The Marion City Council was in the holiday spirit Monday, voting unanimously to approve a Christmas lighting contest for city residents with the top three homes receiving $500, $300 or $100.
The city’s electrical utility department, Marion PRIDE Committee and Marion Parks and Recreation is sponsoring the contest with judging planned for the evening of Dec. 15. Prizes will be awarded Dec. 19.
The idea of a larger financial prize was suggested by Mayor Todd Heitschmidt, trumping the $10 credit on utility bills for putting up lights.
The incentive program ceased in 2012 because of the financial climate, he said, but the situation is better as evidenced with the council’s unanimous vote to revive some form of a holiday incentive.
“We had inquiries about starting the program up again,” said the mayor.
Heitschmidt, who voted against the lighting incentive in 2012, said this year it could be a competition.
The first suggestion was to pay a percentage of the residential utility bill for the top three winners at 100, 75 or 50 percent, but Councilor John Wheeler preferred the idea of awarding cash.
After approving the prize money, which will come out of the electrical department’s budget, the council directed the staff to take care of the details and inform residents of the contest rules.
Kansas Power Pool
City Administer Roger Holter asked the council for direction on three topics that will be voted upon at the Dec. 16 Kansas Power Pool annual meeting.
The first issue is an increase of capacity payments in the amount of $2 to generating member cities in the power pool. Holter said he would recommend voting in the affirmative.
“We have eight cities with generating capacity, and one of the cities wanted an increase or it would shut down its plant,” Holter said.
The current compensation for generating cities is $5.48 on a kilowatt basis, but a compromise increase of $7.48 was debated for those with generating capabilities.
“Capacity payments as a pool is only about 10 percent, but it helps offset the cost of maintenance,” Holter said.
Wheeler, who is the alternative voting delegate, said he didn’t like the way the city of Winfield said it would pull its 40 megawatts if the pool didn’t vote in favor of the increase.
Holter said the pool came up with five different proposals before agreeing to the $2 increase.
“The discussion was quite divisive,” he said.
The second topic was prohibiting the early termination of power purchase agreements until all outstanding debt is satisfied by the pool.
Holter said he would recommend a “no” vote.
“We signed a hard 20-year contract, but only three cities signed that,” he said.
Eleven cities signed a rolling 20-year contract based on debt service by the pool and eight cities went into the “full boat” contract, which terminates the agreement after all debt is paid.
For bond-rating purposes, the pool wants all cities to be in for the 20 years, Holter said.
“There is no termination clause except default of payment,” he added. “The pool is asking to vote for no early termination until the outstanding debt is paid for by the pool.”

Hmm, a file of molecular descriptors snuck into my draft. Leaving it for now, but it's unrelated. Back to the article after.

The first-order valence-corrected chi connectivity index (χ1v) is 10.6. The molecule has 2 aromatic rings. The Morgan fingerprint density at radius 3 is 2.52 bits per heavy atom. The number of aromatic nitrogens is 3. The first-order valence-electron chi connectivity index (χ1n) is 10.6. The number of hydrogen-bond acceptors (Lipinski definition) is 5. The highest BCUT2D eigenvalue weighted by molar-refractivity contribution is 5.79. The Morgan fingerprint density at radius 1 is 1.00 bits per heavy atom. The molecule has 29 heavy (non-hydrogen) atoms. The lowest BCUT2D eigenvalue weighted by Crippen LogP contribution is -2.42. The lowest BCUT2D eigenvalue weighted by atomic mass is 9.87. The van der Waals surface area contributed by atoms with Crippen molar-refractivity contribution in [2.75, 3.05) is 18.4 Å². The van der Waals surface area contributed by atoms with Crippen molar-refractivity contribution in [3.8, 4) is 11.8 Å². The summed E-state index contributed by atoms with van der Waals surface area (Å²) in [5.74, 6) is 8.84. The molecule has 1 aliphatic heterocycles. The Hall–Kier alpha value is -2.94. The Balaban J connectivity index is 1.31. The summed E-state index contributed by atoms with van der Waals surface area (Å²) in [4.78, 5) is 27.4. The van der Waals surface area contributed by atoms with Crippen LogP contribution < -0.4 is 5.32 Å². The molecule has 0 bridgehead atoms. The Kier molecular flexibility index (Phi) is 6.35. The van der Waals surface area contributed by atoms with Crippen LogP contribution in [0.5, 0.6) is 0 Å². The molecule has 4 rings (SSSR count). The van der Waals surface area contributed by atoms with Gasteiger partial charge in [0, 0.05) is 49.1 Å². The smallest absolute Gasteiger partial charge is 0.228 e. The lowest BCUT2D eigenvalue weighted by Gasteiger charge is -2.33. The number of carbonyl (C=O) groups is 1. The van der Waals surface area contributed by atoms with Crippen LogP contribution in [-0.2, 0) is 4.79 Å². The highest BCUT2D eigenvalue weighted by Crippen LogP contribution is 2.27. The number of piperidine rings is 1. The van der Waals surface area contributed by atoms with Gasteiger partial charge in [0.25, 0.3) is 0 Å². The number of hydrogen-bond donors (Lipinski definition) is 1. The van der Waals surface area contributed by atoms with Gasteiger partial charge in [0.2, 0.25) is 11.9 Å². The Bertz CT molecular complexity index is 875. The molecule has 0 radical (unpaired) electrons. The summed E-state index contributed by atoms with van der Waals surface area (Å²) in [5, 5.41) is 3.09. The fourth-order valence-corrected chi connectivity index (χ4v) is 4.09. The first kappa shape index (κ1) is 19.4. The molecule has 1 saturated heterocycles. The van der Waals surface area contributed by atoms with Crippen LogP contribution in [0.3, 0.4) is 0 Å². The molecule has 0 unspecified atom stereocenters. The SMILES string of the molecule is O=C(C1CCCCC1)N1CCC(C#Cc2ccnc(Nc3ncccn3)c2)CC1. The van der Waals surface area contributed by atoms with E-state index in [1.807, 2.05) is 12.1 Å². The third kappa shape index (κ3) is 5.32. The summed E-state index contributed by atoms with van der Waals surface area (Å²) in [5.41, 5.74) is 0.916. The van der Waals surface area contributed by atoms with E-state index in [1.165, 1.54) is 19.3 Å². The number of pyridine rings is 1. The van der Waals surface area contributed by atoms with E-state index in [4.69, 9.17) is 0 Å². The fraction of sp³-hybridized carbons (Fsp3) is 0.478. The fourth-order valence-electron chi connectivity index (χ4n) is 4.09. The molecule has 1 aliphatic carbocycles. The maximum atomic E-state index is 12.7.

Holter said he recommended voting no because if the pool goes out tomorrow and does a 20-year contract, the city lost vetoing process over the board.
The attorney general’s office asked the pool for further clarification on this topic, but the board hasn’t satisfied those clarifications, he said.
“The pool has an AA rating and Westar’s rating is a B+,” Holter said. “I understand their concerns, and my concern is the largest single line item in our budget could be handed over to external sources.”
The council agreed with Holter’s recommendation to vote no.
The third topic of the pool is to secure “full boat” language contracts with member cities. Holter also recommended voting no to this.
The rolling 20-year agreement made more sense, he said, given in all likelihood no termination clause. But every five years it could decide to continue for 20 years.
Holter said for future councils, he didn’t want to lock them into a 40-year term.
CEO Mark Chesney will be asking pool members to modify their purchase agreement to “full boat” language.
On the flip side, he did say the pool has saved the city a considerable amount at $176,000 in energy adjustments.
“Once we get through this, the city of Marion will be only one of two voices in a room of 23 (cities represented), but I represent the council and city,” Holter said.
The other city in agreement with Marion, he said, is one of the smaller cities with no city administrator.
Heitschmidt said: “Being a minority isn’t a bad thing.
“We are talking about savings today, but we will have no control over decisions tomorrow with bonding. It is a bad decision with a board that has all the control.”
The change, Heitschmidt added, is tying the city’s hands.
“I am concerned what the leadership looks like in the future,” he said.
Marty Fredrickson, streets director and building inspector, provided a list of proposed projects ranging from 2016 through 2018.
The list included storm sewer improvements at specific locations, drainage improvements at Willards and Fourth streets, street improvements around the city, water line and wastewater improvements, striping Main Street, street sweeping, East Park and Industrial Park.
Heitschmidt said the only category he didn’t see on the list was downtown alleys.
Fredrickson said he would get that on the list.
In other business, the council:
• discussed and approved the Fair Labor Standards Act exempt status personnel policy changes. The city will still take compensatory time, but are documenting it in the event of questions down the road.
• heard from Christian Pedersen, electrical supervisor, who will be attending a Kansas Municipal Utilities ribbon-cutting Nov. 29.
• heard Holter report that Dianne Novak, county commissioner-elect, came in Monday to discuss city operations; she pledged her support to the city.